By Anthony J. Lockwood
Dear Desktop Engineering Reader:
"Green,” for lack of an actual quotation, “is good.” Designing and making stuff with an eye on its environmental impact is the new color of money. But making a green product that is cost-effective from concept through manufacture to the end of its lifecycle and that people will buy because it is a superior product that happens to be green is a big-time engineering challenge. DFMA 2009 with Design for Environment (DFE) functionality from Boothroyd Dewhurst helps you meet the challenge.
It’s common knowledge that most of your product costs are built in during design and that most companies focus on manufacturing and labor costs to control expenses and increase gross profits. DFMA – Design for Manufacture and Assembly – focuses on both ends of this reality with particular emphasis on reducing those costs you build into your design early in the process. Built-in costs include materials or parts, of course, but DFMA views built-in costs as that and more. That is why DFMA also focuses on helping you make designs that are less costly to manufacture and assemble. Now with DFE, it also focuses on helping you design cost-effective products that comply with government-enforced environmental mandates. More on that in a moment.
The DFMA software suite complements your CAD/CAM/CAE systems, and can be used at any stage of product development. Designers and engineers use it to analyze and gain insight into the costs of manufacturing and assembling products—part counts, materials, labor, and their expenses. But it’s not just a COGS calculator, handy as that is. The real genius in DFMA is that you can use it in the early concept development phases to reduce the number of parts you need to achieve your product’s functional specifications, yet has all the elegance and robustness to meet or exceed your initial expectations. Not only does fewer parts mean less to buy, it can make the manufacturing and assembly processes more cost-efficient.
Back to green. DFMA with DFE extends this capacity by giving you the tools to analyze the environmental impact of your material choices from the concept stage on up. You can determine a product’s end-of-life scenario (reuse, recycle, landfill, or incineration), select or avoid materials so that you can meet environmental compliance regulations such as RoHS or WEE, and you can even determine the most cost-effective manufacturing method for the material you want to use. In other words, DFMA with DFE means that you can simultaneously reduce unnecessary component costs, make products robust, achieve environmental compliance, and optimize your manufacturing and assembly processes from the get go. That is the right way to go green and to make more green, in my opinion.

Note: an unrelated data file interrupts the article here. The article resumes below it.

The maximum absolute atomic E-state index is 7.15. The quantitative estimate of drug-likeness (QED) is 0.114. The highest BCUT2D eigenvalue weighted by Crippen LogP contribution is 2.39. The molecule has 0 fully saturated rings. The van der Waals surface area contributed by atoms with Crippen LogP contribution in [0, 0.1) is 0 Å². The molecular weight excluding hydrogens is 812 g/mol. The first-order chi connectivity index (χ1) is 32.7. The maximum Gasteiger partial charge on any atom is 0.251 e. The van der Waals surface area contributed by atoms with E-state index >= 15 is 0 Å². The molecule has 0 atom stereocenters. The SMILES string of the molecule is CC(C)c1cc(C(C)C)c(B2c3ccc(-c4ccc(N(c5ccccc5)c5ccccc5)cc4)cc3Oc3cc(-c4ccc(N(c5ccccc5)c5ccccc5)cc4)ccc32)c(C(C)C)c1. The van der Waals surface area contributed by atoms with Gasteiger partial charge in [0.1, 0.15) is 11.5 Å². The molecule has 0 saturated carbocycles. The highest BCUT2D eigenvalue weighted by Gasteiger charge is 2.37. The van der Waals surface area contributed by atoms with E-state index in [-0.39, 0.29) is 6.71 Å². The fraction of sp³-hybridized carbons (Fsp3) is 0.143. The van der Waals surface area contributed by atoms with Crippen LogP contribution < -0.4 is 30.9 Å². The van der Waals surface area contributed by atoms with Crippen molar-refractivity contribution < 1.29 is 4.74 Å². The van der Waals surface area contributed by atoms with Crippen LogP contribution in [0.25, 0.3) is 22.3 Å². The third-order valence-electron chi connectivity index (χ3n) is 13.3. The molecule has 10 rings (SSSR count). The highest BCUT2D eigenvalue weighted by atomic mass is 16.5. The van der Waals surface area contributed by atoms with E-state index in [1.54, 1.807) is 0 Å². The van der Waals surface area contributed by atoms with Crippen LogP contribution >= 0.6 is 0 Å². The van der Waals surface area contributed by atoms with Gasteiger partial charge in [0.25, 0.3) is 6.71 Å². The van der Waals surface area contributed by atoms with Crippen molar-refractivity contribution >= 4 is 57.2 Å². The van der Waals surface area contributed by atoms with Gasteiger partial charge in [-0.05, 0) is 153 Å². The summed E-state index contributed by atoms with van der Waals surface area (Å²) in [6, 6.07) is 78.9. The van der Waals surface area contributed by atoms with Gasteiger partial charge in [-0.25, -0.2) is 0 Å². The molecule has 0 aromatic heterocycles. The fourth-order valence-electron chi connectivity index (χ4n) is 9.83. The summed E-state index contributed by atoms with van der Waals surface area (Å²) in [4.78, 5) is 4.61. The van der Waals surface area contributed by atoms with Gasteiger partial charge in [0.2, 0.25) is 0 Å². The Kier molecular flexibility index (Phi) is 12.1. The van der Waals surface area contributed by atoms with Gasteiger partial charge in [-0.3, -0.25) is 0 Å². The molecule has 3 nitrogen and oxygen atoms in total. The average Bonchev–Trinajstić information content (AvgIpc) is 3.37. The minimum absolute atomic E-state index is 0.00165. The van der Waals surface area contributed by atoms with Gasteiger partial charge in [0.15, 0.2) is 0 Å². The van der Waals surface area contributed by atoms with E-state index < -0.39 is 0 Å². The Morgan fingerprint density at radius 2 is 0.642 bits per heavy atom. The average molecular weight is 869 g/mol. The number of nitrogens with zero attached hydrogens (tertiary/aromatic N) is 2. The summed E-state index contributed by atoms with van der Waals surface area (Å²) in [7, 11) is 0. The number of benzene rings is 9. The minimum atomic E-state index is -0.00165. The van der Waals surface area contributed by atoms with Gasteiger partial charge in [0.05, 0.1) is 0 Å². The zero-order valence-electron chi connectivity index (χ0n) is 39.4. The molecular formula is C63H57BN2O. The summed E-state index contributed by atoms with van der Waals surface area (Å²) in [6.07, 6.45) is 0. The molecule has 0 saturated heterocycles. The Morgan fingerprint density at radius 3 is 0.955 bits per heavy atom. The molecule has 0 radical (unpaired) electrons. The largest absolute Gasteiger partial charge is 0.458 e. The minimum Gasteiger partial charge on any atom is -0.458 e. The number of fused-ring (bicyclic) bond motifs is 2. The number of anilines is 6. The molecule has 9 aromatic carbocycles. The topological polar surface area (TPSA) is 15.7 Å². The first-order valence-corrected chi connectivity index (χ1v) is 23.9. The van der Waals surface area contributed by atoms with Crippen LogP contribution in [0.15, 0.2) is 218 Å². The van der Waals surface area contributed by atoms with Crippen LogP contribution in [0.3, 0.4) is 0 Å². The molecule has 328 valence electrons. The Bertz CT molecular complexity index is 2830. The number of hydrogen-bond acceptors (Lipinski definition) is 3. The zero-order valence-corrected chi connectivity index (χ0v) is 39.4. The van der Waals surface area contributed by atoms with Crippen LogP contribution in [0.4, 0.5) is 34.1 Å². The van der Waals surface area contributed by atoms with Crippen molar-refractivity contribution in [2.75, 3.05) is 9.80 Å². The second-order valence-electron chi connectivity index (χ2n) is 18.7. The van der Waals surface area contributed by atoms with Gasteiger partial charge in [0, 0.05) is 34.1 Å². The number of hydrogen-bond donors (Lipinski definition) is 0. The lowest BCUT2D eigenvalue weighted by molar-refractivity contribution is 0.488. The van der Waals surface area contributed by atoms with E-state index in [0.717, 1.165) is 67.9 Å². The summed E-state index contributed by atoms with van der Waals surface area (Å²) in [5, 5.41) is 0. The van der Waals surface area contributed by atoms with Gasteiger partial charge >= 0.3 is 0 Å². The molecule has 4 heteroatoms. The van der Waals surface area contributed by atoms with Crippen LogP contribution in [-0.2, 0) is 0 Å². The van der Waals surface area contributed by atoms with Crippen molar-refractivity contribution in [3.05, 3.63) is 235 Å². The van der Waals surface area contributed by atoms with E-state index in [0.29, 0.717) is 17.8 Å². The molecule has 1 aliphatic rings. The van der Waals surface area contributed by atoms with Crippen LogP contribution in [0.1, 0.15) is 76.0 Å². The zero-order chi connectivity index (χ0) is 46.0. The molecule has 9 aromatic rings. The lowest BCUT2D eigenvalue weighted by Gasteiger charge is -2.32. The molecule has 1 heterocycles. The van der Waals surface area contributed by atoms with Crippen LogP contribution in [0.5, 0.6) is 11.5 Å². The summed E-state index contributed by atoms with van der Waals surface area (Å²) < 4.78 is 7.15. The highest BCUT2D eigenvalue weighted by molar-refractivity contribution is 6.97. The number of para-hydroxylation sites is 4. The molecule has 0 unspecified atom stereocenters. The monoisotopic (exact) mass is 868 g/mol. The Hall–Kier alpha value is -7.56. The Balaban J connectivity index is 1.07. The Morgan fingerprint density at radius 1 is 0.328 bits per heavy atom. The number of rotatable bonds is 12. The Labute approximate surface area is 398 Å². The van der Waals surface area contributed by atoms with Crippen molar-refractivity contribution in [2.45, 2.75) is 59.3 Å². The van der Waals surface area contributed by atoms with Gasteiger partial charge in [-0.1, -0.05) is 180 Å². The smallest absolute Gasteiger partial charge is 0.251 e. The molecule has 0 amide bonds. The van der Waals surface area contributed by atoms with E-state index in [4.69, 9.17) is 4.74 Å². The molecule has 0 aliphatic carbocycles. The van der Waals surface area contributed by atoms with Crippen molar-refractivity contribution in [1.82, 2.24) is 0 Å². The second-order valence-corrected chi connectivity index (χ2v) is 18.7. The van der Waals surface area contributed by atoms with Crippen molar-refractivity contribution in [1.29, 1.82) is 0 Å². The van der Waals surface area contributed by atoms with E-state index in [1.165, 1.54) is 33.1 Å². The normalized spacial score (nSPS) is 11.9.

One last thing. I had the pleasure of being an invited guest at last year’s DFMA conference. This year’s conference is in June. If you can get yourself to Providence for it, go and learn from the people who leverage DFMA for their competitive advantage.
You can read full details on DFMA 2009 with Design for Environment in today’s Pick of the Week write-up. A link to the conference information is there as well. Sign-up and download some of the webinars or articles on DFMA while you’re there. DFMA 2009 with Design for Environment is really one you do not want to miss
Thanks, pal. — Lockwood
Anthony J. Lockwood
Editor at Large, Desktop Engineering Magazine